As for the proximity of the assailants to the witness, the witness testified that the first time he observed his assailants through the window shutters Al was only two meters away. When he next observed the two assailants through the door they were four meters from him but when Al cocked his gun and took aim to shoot he was only three meters away from him.

PW3 Opoya Adriano testified on the length of time Al was under his observation was a total of five minutes. Taking the general effect of all this evidence that the accused was familiar to the witness at the time of the offence, there was bright moonlight and that the witness observed Al at close range for a total period of five minutes I consider and find that the conditions under which Al was identified as one of the assailants were favorable to correct identification free of error of mistake. I have also considered the evidence of PW3 Opoya Adriano that he knew the voice of Al and that when he spoke the witness confirmed Al was one of the assailants because his voice was known to the witness. I believe that with the frequent interaction between Al and the witness, the witness also identified Al by voice as one of his assailants thus confirming his visual identification of him. I therefore find that the prosecution has proved beyond reasonable doubt that Al participated in the aggravated robbery c/s 272 and 272(2) of the Penal Code Act to the prejudice of Opoya Adriano. The prosecution has however not proved the participation of A2 in the robbery.

In his sworn statement in his defence Al pleaded that the night of the said robbery he was sleeping with his wife Kitui Juliana having retired at 8.00 p.m. By this testimony Al was setting up the defence of alibi. It is trite that once an accused person pleads an alibi he does not assume the burden to prove it is true. The onus is on the prosecution to prove by evidence the alibi is false and to place the accused squarely at the scene of crime See Leonard Aniseth vs. Republic (supra), Sekitoleko vs. Uganda (supra) and Uganda vs. Fremijioi Kakooza (supra).

In this case having found that PW3 Opoya Adriano positively identified Al as one of his assailants in night of 1.10.93 in conditions favorable for correct identification the alibi of Al collapses. He has been squarely put at the scene of crime.”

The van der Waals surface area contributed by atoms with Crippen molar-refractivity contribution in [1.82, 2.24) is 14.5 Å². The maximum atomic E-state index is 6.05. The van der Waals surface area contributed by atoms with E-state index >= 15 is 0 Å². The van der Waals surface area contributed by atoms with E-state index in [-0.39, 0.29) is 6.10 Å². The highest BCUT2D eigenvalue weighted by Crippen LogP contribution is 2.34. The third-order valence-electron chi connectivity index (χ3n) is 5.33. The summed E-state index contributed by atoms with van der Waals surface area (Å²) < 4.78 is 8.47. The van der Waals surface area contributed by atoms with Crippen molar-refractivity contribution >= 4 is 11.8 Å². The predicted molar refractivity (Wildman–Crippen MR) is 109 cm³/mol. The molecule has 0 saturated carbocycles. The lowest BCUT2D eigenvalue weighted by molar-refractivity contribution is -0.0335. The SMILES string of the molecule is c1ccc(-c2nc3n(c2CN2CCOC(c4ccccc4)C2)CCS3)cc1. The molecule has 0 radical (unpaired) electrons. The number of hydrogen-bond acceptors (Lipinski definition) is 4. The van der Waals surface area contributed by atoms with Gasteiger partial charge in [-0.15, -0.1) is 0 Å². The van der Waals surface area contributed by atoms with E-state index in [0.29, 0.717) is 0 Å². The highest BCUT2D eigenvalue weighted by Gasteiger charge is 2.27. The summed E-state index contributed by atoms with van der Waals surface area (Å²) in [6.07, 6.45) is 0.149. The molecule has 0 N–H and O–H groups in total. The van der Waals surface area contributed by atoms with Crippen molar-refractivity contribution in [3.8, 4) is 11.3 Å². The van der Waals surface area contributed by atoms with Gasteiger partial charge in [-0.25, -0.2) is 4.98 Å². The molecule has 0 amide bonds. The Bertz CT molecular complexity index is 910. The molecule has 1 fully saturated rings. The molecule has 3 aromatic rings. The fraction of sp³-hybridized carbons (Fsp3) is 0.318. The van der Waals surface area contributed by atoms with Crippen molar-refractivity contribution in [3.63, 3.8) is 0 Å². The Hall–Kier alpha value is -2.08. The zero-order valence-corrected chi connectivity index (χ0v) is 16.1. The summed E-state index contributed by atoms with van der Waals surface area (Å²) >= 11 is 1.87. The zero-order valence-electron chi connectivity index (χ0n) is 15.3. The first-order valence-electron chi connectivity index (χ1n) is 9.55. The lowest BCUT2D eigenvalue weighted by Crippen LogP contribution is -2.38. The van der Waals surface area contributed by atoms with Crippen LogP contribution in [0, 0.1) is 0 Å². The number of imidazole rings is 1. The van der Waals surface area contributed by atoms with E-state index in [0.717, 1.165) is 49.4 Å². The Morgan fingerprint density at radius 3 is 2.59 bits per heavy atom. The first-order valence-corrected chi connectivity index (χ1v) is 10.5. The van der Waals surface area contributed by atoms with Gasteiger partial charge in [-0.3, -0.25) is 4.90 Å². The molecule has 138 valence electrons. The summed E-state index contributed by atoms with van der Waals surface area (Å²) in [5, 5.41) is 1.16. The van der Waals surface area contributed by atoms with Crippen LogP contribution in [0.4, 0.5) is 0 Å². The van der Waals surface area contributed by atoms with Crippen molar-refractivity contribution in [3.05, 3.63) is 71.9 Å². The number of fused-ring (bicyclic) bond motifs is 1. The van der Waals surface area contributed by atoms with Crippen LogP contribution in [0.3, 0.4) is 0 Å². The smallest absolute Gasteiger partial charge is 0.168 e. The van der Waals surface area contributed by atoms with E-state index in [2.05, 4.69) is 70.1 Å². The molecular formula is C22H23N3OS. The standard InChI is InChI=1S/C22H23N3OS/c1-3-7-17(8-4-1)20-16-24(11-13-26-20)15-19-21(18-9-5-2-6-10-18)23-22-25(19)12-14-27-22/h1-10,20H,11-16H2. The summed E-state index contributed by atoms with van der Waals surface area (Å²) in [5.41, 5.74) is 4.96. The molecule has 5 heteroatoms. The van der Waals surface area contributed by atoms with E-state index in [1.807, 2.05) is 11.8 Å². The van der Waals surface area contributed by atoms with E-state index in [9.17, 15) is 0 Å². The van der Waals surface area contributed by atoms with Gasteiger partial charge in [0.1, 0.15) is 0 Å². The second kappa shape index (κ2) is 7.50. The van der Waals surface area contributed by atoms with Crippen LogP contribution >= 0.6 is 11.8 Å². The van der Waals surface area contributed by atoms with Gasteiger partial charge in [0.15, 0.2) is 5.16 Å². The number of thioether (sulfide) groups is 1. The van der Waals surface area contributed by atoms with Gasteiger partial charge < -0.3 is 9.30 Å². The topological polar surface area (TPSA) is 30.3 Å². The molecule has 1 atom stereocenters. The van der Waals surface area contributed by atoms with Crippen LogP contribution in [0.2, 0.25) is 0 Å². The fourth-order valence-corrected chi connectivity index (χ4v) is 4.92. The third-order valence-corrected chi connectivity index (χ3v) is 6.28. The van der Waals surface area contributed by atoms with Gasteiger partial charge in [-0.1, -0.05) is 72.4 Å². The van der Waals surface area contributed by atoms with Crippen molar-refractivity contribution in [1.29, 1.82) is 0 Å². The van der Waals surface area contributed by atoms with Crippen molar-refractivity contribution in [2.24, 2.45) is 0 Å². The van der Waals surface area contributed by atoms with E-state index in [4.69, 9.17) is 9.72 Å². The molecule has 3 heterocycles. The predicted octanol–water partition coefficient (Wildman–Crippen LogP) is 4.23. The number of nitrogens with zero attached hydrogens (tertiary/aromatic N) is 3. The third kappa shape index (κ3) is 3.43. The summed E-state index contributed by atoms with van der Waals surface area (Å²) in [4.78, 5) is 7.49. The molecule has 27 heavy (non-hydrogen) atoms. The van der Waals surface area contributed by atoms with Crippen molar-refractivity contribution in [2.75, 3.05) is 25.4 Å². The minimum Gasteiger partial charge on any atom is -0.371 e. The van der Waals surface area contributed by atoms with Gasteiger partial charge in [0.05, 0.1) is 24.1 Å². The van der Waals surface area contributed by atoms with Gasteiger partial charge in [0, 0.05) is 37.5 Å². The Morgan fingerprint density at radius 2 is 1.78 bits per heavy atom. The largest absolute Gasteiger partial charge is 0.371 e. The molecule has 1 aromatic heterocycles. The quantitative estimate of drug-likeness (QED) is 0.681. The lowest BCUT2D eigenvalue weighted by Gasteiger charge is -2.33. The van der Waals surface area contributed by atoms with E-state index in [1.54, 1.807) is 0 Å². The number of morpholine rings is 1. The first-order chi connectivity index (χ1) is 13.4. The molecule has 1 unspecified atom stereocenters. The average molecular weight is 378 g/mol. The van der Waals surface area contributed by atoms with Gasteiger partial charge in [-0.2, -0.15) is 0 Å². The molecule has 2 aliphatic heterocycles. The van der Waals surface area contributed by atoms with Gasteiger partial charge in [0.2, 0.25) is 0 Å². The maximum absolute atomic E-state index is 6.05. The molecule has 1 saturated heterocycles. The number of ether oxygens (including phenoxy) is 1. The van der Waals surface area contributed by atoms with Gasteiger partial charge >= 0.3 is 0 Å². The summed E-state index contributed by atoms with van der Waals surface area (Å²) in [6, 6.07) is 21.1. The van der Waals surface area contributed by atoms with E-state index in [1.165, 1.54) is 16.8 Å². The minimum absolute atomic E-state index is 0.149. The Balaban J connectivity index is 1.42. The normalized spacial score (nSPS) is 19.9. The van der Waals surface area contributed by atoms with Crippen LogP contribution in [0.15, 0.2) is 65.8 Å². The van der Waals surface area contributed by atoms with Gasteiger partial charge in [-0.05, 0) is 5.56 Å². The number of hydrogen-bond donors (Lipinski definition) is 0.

It will be noted that the learned trial judge deals with, identification by a single witness, voice identification and the appellant’s alibi in the above extract. He considered the law applicable and applied it to the facts of this case. He was satisfied that the cumulative effect of visual identification and voice identification was to put the appellant at the scene of crime thus displacing the defence of alibi.

We have also considered and re-evaluated all the evidence that was adduced before the learned trial judge to prove or disapprove the indictment on count II against the appellant. We are unable to fault the manner in which he handled the evidence and the, law applicable. After a careful scrutiny of all the evidence, we come to a similar conclusion, as he did, that the appellant was correctly identified and convicted.

We are fortified in this belief by the fact that in fact the appellant was seen armed with a gun and in an area where two robberies were committed on the same night between 2 a.m. and 4 a.m. We must remember that the two offences were committed one after the other in two neighbouring villages. The complainant and his wife on count one identified the appellant. It was
on the basis of their identification that he was convicted. That conviction has not been challenged on this appeal. In fact only the sentence was challenged. In effect, there are three eyewitnesses who separately saw the appellant and two others, armed with guns, committing robberies in the two villages occupied by the complainants. We are satisfied that the possibility of mistaken identification in this case is non-existent and we hold that the appellant was correctly identified at the scene of crime and correctly convicted of the offences charged.

In the result, this appeal against conviction and sentence on count II of the Indictment must fail.

In conclusion this appeal is allowed only in respect of corporal punishment and payment of compensation of shs.400,000/= which is reduced to shs.150,000/=. The sentence and suspension of 10 years imprisonment in respect of count I, and the conviction and death sentence in respect of count II are upheld.

Dated at Kampala this 6th day of February 2003.

Hon. Justice L.E.M. Mukasa-Kikonyogo


Hon. Justice S.G Engwau


Hon. Justice S.G. A. Twinomujuni